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An Interview with Julie McVey, Metadata Technician

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Today’s interview is with Julie McVey, a metadata technician working with the Digital Resources Division this summer on our digitization projects.

Describe your background.

I’m from a small town in Arkansas near Little Rock and moved to the D.C. area with my husband in fall 2014 for graduate school. I’ve always been passionate about history and culture, and was thrilled to move to America’s cultural and political center. I have been here for almost two years and will complete my graduate studies next spring.

What is your academic/professional history?

A headshot of Julie McVey standing in front of a large globe.
Photo by Andrew Weber

I have a bachelor’s degree in history and after graduating in 2011 I worked in a museum in Little Rock for three years. The museum, the Mosaic Templars Cultural Center, focuses on Arkansas’s African American history and culture. I worked in the collections and exhibitions department, first as assistant registrar and then as collections manager. During my time there I helped research and develop several wonderful exhibitions, including a large exhibit about the African American experience during the Civil War. I decided to attend graduate school to advance my career in cultural institutions, and I am currently a student at the University of Maryland in College Park, in the history and library science dual-master’s program.

How would you describe your job to other people?

I work with a team of volunteers to create and apply descriptive metadata (data about data) to Supreme Court decisions. Our work will render these records text-searchable and give users browsing capabilities, making them openly accessible to the public.

Why did you want to work at the Library of Congress?

Aside from being an amazing cultural institution that preserves history and culture from all over the world, the Library serves countless people in so many different ways every day. The Law Library itself has an amazing span of services. From digital projects like the ones I work on to serving scholars across the globe, this institution impacts people on every level, from the local to the international. I’m excited to be a part of an organization that serves an important purpose and to work with a diverse range of interesting and talented people.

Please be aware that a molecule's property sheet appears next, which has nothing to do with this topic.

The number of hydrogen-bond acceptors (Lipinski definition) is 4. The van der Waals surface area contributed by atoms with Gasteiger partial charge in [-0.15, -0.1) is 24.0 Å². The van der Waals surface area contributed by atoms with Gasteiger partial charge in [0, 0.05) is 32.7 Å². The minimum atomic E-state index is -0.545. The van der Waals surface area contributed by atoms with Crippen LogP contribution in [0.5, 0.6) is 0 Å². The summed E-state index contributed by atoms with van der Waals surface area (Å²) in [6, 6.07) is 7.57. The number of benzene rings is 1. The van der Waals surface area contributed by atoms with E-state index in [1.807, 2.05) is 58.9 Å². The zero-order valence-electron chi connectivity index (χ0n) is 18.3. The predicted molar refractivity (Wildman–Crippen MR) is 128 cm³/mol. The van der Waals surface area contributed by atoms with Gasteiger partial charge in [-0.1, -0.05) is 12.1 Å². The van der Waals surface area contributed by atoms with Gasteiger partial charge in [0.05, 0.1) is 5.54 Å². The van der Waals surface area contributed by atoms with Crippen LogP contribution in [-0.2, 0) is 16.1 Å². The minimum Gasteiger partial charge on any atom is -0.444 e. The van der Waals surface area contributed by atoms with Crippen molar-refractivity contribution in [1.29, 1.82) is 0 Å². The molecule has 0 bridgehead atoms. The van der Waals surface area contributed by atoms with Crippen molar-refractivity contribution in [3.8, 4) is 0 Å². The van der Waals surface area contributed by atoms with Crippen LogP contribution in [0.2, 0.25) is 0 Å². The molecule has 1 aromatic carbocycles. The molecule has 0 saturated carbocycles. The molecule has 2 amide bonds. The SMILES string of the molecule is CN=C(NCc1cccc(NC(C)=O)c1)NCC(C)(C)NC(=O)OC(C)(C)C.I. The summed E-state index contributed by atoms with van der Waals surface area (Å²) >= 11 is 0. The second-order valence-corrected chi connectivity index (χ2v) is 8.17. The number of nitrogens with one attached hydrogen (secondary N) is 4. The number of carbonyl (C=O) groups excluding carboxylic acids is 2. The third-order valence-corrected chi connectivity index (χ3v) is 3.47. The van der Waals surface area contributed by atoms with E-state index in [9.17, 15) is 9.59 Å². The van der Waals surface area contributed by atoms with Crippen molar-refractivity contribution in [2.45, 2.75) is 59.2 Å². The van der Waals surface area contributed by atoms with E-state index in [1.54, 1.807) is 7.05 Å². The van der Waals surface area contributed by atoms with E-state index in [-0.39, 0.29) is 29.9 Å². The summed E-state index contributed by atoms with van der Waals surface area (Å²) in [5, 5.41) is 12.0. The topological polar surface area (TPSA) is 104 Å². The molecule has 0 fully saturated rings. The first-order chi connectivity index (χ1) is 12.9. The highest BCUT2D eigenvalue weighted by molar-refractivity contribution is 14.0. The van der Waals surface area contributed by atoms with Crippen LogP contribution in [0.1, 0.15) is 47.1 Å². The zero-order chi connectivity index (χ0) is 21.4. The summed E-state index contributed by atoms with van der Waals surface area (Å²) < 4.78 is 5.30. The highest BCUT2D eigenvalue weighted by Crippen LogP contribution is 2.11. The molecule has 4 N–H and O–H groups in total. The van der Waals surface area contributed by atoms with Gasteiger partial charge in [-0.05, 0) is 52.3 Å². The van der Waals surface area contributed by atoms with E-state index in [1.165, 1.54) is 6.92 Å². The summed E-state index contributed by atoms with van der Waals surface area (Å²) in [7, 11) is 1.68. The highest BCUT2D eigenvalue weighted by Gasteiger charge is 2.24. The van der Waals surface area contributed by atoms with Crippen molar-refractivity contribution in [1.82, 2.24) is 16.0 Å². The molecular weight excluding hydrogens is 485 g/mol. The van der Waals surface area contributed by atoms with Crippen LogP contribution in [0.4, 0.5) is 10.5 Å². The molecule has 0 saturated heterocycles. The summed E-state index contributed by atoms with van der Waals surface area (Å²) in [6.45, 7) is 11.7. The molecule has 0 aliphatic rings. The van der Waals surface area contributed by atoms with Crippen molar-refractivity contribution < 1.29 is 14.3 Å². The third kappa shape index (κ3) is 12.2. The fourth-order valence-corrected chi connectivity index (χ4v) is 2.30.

What is the most interesting fact you’ve learned about the Law Library of Congress?

I’m amazed by all the diverse projects and people that work in the Law Library. I’m continually awed by the amount of information and expertise about any subject related to law that I can imagine (and even some I couldn’t!). The sheer amount of resources is also astounding; knowing that the shelf space for the Law Library covers nearly the equivalent of two football fields is very cool.

What’s something most of your co-workers do not know about you?

I love being outside and exploring the many beautiful landscapes around the D.C. area. Most recently I backpacked and camped in West Virginia along the North Fork Mountain ridgeline. My favorite part of the trip was Chimney Top, a rock formation along the cliffs, which has spectacular views of the West Virginia mountains!

Comments (2)

  1. Could you share the metadata schema being used for this project? We at the National Library of Medicine have a similar collection.

    • The Law Library of Congress uses a subset of the Dublin Core metadata scheme that incorporates a set of descriptive keywords and jurisdictions that the Law Library has developed based upon several authorities to better describe legal and legislative materials. The keyword lists will be made available in the future on our website (Law.gov). For more information, please contact us at [email protected].

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